Sep 10, 2009

Role of the fixer

The death of Sultan Munadi has drawn attention to the important role local "fixers" play in helping foreign journalists cover foreign wars.

Munadi, who worked with the New York Times in Afghanistan, was killed in a gun battle on Wednesday as British commandos attempted to rescue him and New York Times correspondent Stephen Farrell from their Taliban captors. Farrell survived.

New Yorker writer George Packer, who reported extensively on the Iraq war, shines some light on the work fixers do and how foreign bureaus rely upon their cultural, historical and linguistic knowledge.
The relationship between fixers and foreign correspondents can be very close. Shared dangers and successes will do that, especially when the work done together, the tie between you, is what puts you at risk. In Iraq and Afghanistan and a growing number of other places, the foreign correspondent would be a target with or without the fixer, but the fixer is a target because he or she is with the foreign correspondent. Both are considered spies, but one is only an infidel, while the other is something worse—an apostate, a traitor. In my experience, this mutually voluntary risk is rarely a source of resentment on the part of fixers. They are generally young, cosmopolitan, quick-witted, stoical, tinged with idealism, implacable foes of their countries’ extremists; and, after all, they understand better than anyone what they have signed up for. For the most part, the risk strengthens the bond. It becomes a cause of tension only when it’s borne by just one side.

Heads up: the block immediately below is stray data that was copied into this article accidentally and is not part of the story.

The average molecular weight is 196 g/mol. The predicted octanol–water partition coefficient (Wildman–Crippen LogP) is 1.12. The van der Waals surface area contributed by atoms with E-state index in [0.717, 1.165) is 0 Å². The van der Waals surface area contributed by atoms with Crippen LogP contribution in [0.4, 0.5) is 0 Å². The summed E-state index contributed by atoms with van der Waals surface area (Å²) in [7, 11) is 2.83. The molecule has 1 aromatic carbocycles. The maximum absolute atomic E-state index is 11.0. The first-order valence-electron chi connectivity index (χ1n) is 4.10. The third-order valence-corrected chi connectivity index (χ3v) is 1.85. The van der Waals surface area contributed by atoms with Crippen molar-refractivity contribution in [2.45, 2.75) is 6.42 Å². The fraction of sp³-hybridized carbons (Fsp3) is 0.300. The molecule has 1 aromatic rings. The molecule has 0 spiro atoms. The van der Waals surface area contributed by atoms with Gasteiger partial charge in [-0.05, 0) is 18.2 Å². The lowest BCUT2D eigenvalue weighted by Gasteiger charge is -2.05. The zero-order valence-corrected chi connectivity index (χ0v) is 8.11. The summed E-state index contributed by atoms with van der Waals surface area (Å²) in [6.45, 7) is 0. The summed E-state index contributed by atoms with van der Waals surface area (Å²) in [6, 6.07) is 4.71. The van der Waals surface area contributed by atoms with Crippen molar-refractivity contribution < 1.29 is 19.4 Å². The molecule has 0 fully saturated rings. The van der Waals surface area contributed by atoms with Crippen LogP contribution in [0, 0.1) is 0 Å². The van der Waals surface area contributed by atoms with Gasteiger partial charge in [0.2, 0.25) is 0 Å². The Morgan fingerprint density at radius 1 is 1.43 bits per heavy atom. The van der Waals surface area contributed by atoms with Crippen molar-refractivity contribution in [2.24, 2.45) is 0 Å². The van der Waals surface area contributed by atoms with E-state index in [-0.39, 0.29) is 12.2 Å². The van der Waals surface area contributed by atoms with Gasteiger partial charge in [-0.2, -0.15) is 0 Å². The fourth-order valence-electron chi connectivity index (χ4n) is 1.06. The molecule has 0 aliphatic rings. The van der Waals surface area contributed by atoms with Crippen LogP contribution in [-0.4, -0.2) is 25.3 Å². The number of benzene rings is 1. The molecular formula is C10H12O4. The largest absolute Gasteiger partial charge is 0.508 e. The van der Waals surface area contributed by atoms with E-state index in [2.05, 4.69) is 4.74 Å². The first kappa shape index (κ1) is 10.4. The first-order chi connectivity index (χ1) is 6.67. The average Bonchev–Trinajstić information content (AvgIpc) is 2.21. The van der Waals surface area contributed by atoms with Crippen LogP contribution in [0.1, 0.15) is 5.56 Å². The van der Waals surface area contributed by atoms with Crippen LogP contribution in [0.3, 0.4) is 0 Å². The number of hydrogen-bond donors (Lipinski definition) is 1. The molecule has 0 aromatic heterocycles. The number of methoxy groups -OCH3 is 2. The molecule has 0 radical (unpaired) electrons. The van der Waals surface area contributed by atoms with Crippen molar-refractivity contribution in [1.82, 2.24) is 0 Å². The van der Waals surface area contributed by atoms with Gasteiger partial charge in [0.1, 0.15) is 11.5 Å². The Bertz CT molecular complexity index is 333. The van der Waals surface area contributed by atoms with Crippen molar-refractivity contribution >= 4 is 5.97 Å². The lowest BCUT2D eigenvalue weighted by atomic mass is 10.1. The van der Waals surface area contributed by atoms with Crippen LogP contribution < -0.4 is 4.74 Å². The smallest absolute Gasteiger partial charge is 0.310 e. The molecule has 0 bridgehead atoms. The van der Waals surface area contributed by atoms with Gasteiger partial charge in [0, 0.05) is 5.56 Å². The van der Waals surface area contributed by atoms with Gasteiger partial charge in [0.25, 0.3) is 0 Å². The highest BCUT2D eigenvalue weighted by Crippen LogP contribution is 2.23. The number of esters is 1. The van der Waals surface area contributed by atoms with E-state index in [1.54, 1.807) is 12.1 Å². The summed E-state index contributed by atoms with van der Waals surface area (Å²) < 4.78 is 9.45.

New York Times reporter David Rohde knew Munadi and wrote a remembrance of him for the paper here. Rohde was also captured by the Taliban and later escaped along with his fixer:
The death of Mr. Munadi illustrated two grim truths of the war in Afghanistan: vastly more Afghans than foreigners have died battling the Taliban, and foreign journalists are only as good as the Afghan reporters who work with them.
Munadi wrote about some of his own experiences at the Times' War blog:
Being a journalist is not enough; it will not solve the problems of Afghanistan. I want to work for the education of the country, because the majority of people are illiterate. That is the main problem facing many Afghans. I am really committed to come back and work for my country.

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